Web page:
permits human beings to be born for the market, and judged by the ripest wisdom. Has god ordained such freedom lasting. Will force itself upon us.we must return to our humble adventurers. The fugitives reached the back gate, leading into a narrow lane, from whence they cross into the main street. Clotilda has none of the african about her the most observing guardsman would not stop her for a slave. They pass along unmolested the guardsmen, some mounted and some walking at a slow pace, bow politely. No one demands a pass. They arrive in safety at a point about two miles

influence in and

influence in and around good mens better desires. After watching in silence for a few moments, clotilda gives vent to her feelings. I should like to see old daddy bob once more, i should. And my poor annette she is celled to be sold, im afraid but i must yield to the kindness of franconia. I have seen some good times among the old folks on the plantation. And theres aunt rachel,a good creature after all,and harry. Well i mustnt think of these things freedom is sweetest, she says. Maxwell suggests that they move onward. The music dies away in the stillness, as they

turn from the

turn from the scene to flee beyond the grasp of men who traffic in human things called property,not by a great constitution, but under a constitutions freedom giving power. Would that a great and glorious nation had not sold its freedom to the damning stain of avarice. Would that it had not perverted that holy word, for the blessings of which generations have struggled in vain. Would that it had not substituted a freedom that mystifies a jurisprudence,that brings forth the strangest fruit of human passions,that makes prison walls and dreary cells deathbeds of the innocentthat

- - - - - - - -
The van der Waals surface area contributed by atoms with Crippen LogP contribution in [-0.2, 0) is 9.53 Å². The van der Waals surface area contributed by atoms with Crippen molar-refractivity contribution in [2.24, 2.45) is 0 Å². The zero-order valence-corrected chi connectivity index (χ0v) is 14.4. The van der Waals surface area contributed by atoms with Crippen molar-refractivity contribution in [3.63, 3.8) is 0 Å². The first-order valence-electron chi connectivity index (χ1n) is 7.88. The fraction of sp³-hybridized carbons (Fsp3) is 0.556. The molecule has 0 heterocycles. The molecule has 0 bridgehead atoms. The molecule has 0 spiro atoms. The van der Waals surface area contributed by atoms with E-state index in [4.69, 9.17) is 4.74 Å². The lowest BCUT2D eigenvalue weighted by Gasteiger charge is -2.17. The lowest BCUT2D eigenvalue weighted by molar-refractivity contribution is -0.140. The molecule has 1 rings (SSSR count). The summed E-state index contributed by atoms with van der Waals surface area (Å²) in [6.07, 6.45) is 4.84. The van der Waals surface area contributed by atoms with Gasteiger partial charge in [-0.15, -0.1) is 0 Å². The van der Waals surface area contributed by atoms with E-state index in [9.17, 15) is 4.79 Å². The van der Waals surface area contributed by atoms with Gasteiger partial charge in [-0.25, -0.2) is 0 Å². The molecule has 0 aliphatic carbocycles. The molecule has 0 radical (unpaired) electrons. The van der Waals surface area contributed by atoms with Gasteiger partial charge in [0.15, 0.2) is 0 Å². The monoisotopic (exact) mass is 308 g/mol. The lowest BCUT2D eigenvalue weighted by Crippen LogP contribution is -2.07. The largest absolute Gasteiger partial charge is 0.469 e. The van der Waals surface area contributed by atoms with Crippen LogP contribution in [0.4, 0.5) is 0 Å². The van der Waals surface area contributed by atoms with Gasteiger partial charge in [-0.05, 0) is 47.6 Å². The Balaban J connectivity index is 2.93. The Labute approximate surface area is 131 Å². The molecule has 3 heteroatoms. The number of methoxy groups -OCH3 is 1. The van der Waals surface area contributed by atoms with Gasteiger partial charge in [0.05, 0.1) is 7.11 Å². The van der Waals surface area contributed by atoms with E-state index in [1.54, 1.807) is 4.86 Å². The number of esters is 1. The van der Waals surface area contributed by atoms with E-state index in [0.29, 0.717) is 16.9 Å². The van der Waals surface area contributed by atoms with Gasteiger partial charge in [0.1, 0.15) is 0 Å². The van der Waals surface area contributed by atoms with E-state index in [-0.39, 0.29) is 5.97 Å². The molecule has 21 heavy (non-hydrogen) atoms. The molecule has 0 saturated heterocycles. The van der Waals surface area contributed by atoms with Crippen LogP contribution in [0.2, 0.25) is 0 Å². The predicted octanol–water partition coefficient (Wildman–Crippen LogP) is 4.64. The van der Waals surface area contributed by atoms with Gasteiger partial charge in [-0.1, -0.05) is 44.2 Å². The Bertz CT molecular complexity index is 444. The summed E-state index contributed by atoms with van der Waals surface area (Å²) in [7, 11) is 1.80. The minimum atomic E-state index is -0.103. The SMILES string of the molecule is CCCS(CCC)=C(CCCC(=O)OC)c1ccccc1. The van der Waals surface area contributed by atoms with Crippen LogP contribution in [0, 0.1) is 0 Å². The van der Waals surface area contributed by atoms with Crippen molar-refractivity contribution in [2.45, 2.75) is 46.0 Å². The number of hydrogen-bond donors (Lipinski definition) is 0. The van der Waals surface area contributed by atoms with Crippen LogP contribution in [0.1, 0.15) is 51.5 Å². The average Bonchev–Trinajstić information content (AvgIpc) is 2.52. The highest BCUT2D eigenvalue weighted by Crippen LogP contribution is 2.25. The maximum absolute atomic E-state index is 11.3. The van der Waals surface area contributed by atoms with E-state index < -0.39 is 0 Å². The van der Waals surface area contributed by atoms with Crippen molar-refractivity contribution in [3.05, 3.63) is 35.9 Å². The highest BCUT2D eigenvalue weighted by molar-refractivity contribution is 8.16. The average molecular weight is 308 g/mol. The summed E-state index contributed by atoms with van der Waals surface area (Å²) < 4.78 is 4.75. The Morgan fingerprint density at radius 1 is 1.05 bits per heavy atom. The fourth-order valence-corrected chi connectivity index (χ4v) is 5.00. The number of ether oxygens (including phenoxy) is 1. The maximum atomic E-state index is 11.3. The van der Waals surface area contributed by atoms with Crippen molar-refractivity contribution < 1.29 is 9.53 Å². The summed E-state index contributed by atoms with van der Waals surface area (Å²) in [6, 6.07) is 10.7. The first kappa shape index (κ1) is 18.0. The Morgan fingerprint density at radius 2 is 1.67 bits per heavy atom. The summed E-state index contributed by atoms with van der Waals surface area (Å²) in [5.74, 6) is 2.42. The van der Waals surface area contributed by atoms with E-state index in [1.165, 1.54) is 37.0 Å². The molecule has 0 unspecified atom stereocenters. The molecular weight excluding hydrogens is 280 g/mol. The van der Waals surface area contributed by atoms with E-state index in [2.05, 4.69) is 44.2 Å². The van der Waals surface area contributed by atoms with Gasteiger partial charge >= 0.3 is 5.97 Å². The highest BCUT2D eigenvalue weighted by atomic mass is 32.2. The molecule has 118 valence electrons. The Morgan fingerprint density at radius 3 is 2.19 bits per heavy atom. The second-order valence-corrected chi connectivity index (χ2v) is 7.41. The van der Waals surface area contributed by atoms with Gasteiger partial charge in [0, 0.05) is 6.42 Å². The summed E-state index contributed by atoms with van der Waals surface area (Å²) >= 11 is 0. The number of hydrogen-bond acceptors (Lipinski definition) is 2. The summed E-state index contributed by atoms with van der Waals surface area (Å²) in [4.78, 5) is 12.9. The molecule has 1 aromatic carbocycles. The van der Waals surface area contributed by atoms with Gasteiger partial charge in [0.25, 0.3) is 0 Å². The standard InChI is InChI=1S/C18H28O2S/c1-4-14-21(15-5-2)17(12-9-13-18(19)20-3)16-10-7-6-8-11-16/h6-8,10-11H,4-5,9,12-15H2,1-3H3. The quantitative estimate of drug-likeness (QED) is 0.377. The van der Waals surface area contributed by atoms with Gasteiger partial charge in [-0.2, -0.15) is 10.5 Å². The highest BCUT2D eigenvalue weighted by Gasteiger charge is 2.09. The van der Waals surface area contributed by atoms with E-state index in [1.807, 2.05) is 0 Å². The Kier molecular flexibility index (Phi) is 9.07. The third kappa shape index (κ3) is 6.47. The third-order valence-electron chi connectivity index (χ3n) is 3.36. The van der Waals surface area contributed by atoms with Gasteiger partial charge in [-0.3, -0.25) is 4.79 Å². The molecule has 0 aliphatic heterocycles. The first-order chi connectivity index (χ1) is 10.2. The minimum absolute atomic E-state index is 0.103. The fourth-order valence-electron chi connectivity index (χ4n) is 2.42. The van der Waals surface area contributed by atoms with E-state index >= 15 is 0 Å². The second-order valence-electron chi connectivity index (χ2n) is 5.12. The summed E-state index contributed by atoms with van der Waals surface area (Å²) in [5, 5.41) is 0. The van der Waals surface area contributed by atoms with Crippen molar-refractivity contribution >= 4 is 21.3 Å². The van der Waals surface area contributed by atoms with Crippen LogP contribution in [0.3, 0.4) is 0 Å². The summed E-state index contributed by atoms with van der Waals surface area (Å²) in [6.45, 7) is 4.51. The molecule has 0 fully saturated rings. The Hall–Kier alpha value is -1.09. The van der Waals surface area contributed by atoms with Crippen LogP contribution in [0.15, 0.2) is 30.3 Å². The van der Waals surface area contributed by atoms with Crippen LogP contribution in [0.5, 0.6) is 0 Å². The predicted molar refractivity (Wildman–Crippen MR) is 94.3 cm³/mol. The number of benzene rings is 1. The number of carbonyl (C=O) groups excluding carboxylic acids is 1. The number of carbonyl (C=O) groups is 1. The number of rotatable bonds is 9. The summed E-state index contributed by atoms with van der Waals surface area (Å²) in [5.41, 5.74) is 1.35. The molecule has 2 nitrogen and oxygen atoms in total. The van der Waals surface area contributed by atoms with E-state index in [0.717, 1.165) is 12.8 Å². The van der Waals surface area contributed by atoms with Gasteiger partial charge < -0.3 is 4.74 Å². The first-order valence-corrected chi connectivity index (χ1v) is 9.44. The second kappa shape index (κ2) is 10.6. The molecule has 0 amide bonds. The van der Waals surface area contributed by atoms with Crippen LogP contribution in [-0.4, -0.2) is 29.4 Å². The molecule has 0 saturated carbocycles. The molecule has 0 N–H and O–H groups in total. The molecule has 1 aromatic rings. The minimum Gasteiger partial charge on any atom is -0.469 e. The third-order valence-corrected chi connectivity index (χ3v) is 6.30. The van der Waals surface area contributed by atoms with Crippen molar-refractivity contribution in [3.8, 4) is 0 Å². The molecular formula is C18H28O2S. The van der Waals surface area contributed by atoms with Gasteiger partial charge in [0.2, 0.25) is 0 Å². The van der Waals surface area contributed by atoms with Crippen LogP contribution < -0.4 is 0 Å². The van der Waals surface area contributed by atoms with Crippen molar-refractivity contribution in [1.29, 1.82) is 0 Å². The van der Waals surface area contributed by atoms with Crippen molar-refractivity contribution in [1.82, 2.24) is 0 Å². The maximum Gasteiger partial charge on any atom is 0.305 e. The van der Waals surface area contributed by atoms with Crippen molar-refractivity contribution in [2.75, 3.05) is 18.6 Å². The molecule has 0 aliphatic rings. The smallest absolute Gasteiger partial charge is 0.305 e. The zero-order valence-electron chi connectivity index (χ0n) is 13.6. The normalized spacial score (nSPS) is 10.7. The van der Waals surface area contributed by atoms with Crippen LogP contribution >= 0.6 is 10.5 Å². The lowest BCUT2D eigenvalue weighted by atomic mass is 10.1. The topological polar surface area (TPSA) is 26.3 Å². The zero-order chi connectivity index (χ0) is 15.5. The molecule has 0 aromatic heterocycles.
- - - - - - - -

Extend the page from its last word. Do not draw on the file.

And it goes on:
and simultaneously the

and simultaneously the soft swelling music of still so gently oer me stealing. Floats in the air, as dulcet and soulstirring as ever touched the fancy, or clothed with holy inspiration the still repose of a southern landscape at midnight. But she is with maxwell they have passed the serenaders,liberty is the haven of her joy, it gives her new hopes of the future. Those hopes dispel the regrets that hover over her mind as she thinks of her child. For several minutes they stand together, listening to the music, and watching the familiar faces of old friends as they come upon the

balcony in the